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Animal agriculture water consumption ranges from 34-76 trillion gallons annually.[1][2][3]

Agriculture is responsible for 80-90% of US water consumption. [1][4]
Growing feed crops for livestock consumes 56% of water in the US. [1][5]
2,500 gallons of water are needed to produce 1 pound of beef. [1][6][3][7][8][9][10]
477 gallons of water are required to produce 1lb. of eggs;  almost 900 gallons of water are needed for 1lb. of cheese.[1][9][11]
1,000 gallons of water are required to produce 1 gallon of milk.[1][12][13]
5% of water consumed in the US is by private homes. 55% of water consumed in the US is for animal agriculture. [1][5]
Animal Agriculture is responsible for 20%-33% of all fresh water consumption in the world today.  [1][13][14][15][16]



Every minute, 7 million pounds of excrement are produced by animals raised for food in the US.[1][17][18][19]

130 times more animal waste than human waste is produced in the US – 1.4 billion tons from the meat industry annually. 5 tons of animal waste is produced per person in the US.[1][20]
In the U.S. livestock produce 116,000 lbs of waste per second:
-Dairy Cows, 120 lbs. of waste per day x 9.32 million dairy cows

-Cows,  63 lbs. of waste per day x 83.68 million cows

-Calves, 30 lbs. of waste per day x 34.3 million calves

-Pigs, 14 lbs. of waste per day x 74 million pigs

-Sheep and Goats, 5 lbs. of waste per day x 7.84 million sheep and goats

-Turkeys, .87 lbs. of waster per day x 77 million turkeys

-Broiler Chickens, .50 lbs. of waste per day x 1.74 billion broiler chickens

-Laying Hens, .25 lbs. of waster per day x 350.7 million laying hens

*pigs are raised twice per year, (a total of 148.3 million per year) so on any given day in the United States there are about 74 million pigs.

*turkeys are raised three times per year (a total of 233 million per year) so on any given day in the United States there are 77 million turkeys.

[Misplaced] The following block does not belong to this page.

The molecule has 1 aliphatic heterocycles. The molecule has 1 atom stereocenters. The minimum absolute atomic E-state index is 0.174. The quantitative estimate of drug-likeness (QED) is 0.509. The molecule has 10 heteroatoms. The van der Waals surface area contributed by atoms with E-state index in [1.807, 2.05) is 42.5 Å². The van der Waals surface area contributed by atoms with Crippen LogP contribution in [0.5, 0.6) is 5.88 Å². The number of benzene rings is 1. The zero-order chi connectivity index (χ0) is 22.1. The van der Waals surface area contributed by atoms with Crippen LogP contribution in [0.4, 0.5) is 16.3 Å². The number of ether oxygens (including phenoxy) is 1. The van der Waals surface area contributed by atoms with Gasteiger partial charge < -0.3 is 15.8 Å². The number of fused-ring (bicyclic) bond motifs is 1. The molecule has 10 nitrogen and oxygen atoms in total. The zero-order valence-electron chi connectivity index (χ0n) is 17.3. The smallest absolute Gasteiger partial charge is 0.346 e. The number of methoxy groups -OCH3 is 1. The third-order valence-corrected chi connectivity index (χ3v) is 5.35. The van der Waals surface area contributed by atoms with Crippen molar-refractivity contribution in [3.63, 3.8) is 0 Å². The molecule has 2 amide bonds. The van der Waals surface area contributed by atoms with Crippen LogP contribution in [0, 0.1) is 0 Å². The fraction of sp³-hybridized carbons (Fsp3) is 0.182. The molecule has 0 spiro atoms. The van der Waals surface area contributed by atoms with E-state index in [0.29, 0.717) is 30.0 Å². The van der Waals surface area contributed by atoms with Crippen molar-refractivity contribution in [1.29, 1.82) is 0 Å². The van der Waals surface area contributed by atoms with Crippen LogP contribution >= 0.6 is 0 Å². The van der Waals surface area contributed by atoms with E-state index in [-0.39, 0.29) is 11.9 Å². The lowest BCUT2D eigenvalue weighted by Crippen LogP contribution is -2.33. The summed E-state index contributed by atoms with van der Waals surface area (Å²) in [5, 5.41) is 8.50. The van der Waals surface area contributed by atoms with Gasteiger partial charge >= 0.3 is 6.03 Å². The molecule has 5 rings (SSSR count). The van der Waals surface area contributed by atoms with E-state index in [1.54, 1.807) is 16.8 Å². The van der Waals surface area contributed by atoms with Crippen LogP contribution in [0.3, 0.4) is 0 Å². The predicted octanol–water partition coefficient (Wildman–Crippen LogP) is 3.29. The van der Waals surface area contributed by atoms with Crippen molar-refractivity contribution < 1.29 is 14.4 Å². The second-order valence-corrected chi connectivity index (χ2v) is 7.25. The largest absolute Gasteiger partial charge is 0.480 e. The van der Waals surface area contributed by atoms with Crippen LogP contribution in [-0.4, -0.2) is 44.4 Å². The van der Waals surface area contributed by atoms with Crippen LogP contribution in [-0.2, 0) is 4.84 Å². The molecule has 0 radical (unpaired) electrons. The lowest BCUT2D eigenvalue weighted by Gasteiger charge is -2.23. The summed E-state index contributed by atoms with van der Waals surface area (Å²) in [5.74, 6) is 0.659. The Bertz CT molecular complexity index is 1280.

*broiler chickens are raised 5 times per year, (a total of 8.69 billion per year) so any given day there are 1.74 billion broiler chickens.

Dairy Cows produce (120 lbs. x 9.32 m.) = 1.1184 billion lbs.

Cows produce (63 lbs. x 83.68 m.) = 5.27184 billion lbs.

Calves produce (30 lbs. x 34.3 m.) = 1.029 billion lbs.

Pigs produce (14 lbs. x 74.0 m.) = 1.036 billion lbs.

Sheep and Goats produce (5 lbs. x 7.84 m.) = 39.2 million lbs.

Turkeys produce (.87 lbs. x 77.0 m.) = 66.99 million lbs.

Broiler Chickens produce (.5 x 1.74 b.) = 870 million lbs.

Laying Hens produce (.25 x 350.7 m.) = 87.675 million lbs.

*Total manure produced in one day is 9.519105 billion lbs.

*Total manure produced in one year is 3.475 trillion lbs.

*This is the equivalent of over 6.611 million lbs. per minute. (This does not include any animal raised outside of USDA Jurisdiction, backyards or fish raised for aquaculture)[1]

As many as 40% (63 billion pounds) of fish caught globally every year are discarded.[21][22][1]



Animal agriculture is responsible for up to 91% of Amazon destruction.[1][23][24][25][26]

1-2 acres of rainforest are cleared every second.[1][27][28][29][30][31]
The leading causes of rainforest destruction are livestock and feedcrops.[1][32][33][34]
Up to 137 plant, animal and insect species are lost every day due to rainforest destruction.[1][35][36][37][38]
136 million rainforest acres cleared for animal agriculture.[1][39][40]



3/4 of the world’s fisheries are exploited or depleted.[1][41][42]

We could see fishless oceans by 2048.[1][43][44][45]
90-100 million tons of fish are pulled from our oceans each year.[46][1]